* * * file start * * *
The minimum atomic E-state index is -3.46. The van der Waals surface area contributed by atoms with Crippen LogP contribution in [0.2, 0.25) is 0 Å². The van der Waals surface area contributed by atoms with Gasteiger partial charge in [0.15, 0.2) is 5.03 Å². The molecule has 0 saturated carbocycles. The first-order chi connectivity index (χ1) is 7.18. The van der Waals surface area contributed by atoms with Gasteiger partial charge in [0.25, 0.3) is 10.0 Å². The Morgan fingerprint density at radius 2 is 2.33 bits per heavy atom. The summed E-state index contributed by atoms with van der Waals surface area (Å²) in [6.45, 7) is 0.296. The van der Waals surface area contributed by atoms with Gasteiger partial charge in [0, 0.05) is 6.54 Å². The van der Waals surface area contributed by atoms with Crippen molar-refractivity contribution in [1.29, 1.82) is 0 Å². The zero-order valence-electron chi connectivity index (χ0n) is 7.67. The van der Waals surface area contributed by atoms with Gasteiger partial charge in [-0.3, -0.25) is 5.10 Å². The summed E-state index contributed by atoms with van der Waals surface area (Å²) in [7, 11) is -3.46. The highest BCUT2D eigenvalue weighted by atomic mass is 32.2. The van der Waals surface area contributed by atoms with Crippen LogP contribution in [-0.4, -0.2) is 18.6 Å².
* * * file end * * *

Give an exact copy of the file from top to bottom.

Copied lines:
The minimum atomic E-state index is -3.46. The van der Waals surface area contributed by atoms with Crippen LogP contribution in [0.2, 0.25) is 0 Å². The van der Waals surface area contributed by atoms with Gasteiger partial charge in [0.15, 0.2) is 5.03 Å². The molecule has 0 saturated carbocycles. The first-order chi connectivity index (χ1) is 7.18. The van der Waals surface area contributed by atoms with Gasteiger partial charge in [0.25, 0.3) is 10.0 Å². The Morgan fingerprint density at radius 2 is 2.33 bits per heavy atom. The summed E-state index contributed by atoms with van der Waals surface area (Å²) in [6.45, 7) is 0.296. The van der Waals surface area contributed by atoms with Gasteiger partial charge in [0, 0.05) is 6.54 Å². The van der Waals surface area contributed by atoms with Crippen molar-refractivity contribution in [1.29, 1.82) is 0 Å². The zero-order valence-electron chi connectivity index (χ0n) is 7.67. The van der Waals surface area contributed by atoms with Gasteiger partial charge in [-0.3, -0.25) is 5.10 Å². The summed E-state index contributed by atoms with van der Waals surface area (Å²) in [7, 11) is -3.46. The highest BCUT2D eigenvalue weighted by atomic mass is 32.2. The van der Waals surface area contributed by atoms with Crippen LogP contribution in [-0.4, -0.2) is 18.6 Å².